Thursday 8 November 2018

A New Match

It's very exciting (as I think I've said before) when we identify the pattern that was used to make an item in the Knitting & Crochet Guild collection.  I talked in a recent post about how important it is to have a story to tell about an item of knitting or crochet - the pattern it was made from (if there was one) is a crucial piece of its story.

The 1950s jumper below is one of many items in the collection that were the work of one woman, Jane Denny.  She was a prolific knitter - she commuted to work in London by train, and knitted on the journey.  She eventually gave the Guild more than 50 garments.  The earliest is a pixie hood that she probably wore to go to school in the 1940s, but there are also several little jumpers that she knitted in the 1950s, and later garments too.

We have three feather-and-fan jumpers knitted by Jane Denny in the collection - it was evidently a stitch pattern that she liked very much.  As you can see, it has a buttoned opening at the back of the neck (one of the buttons is missing), which was common in 1950s jumpers. This one is distinctive in having a square neck and dolman sleeves, and those features match it to a Marriner's pattern.

1950s vintage knitting pattern
Marriner 266
I like the square neck opening - a neat way of avoiding having to incorporate a curved line of decreases into feather-and-fan.  There is of course a seam along the shoulders, running into the sleeves, and an underarm seam.  It's awkward to seam the wavy edges of feather-and-fan neatly, but I think that the seams would look better when worn (as in the illustration on the pattern leaflet) than when laid out flat.

Marriner patterns at that time included a sketch of the garment as well as a photo, to give you an image to aspire to.  Wearing gloves, earrings and flowers on your shoulder is easily achievable, if a bit impractical for everyday wear, the hourglass figure not really. 

The obvious difference from the Marriner pattern is that Jane Denny's jumper is striped, in two shades of pink and a blue-purple.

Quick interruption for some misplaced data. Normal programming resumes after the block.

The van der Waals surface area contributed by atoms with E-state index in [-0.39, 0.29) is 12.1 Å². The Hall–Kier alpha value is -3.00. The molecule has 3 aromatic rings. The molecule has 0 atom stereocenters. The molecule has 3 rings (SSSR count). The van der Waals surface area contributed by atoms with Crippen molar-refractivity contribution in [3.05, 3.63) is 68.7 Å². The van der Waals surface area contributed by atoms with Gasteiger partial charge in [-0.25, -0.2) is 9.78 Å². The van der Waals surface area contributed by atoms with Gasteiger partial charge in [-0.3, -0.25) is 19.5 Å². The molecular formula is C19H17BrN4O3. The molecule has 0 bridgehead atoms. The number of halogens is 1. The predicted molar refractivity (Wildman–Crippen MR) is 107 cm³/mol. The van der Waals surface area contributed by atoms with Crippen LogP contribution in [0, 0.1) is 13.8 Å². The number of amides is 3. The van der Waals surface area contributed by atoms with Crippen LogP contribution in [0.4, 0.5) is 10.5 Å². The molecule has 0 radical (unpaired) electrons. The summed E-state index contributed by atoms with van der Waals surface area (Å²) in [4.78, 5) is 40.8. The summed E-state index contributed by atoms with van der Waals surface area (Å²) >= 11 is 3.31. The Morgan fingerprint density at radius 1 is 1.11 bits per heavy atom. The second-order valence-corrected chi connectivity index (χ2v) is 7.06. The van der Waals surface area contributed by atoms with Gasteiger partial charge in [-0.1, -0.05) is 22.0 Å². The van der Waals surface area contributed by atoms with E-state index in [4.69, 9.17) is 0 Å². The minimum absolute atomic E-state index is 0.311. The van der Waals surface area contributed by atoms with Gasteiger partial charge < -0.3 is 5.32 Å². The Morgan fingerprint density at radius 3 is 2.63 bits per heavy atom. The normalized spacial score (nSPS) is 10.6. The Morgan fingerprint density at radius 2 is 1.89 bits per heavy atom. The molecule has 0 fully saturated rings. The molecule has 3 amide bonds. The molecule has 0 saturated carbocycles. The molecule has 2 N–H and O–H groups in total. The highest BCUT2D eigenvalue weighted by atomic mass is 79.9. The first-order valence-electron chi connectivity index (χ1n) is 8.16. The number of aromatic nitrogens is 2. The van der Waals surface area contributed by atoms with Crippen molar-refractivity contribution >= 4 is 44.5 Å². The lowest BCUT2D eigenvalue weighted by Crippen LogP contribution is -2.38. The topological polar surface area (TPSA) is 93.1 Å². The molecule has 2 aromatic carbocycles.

Most knitters, I'm told, like to match the illustration on the pattern leaflet as closely as possible, and choose the same colour.  (I've done that myself.)  It's a very useful habit, as far as the collection is concerned -  it helps in matching a finished garment to its pattern. For instance, the pink crocheted disco dress (see here) was easy to recognise because the pattern leaflet also shows the dress in pink.   But Jane Denny not only chose a different colour, but also knitted her jumper in stripes.

One of the earliest cases where I matched a garment in the collection to its pattern was also a Jane Denny jumper, knitted to a Jaeger pattern.  I wrote about it here.

1950s vintage knitting pattern
Jaeger 3398

It was knitted to a Jaeger pattern, and again it was designed to be knitted in one colour.  But Jane Denny knitted it in broad bands of four different colours, combining together beautifully. We already knew quite a lot about her, and we know from the quality of the garments she gave to the collection that she was a skilful knitter.  We can now see, comparing these two jumpers with their patterns,  that she also had a very good eye for putting colours together, and didn't just follow the intention of the pattern designer.

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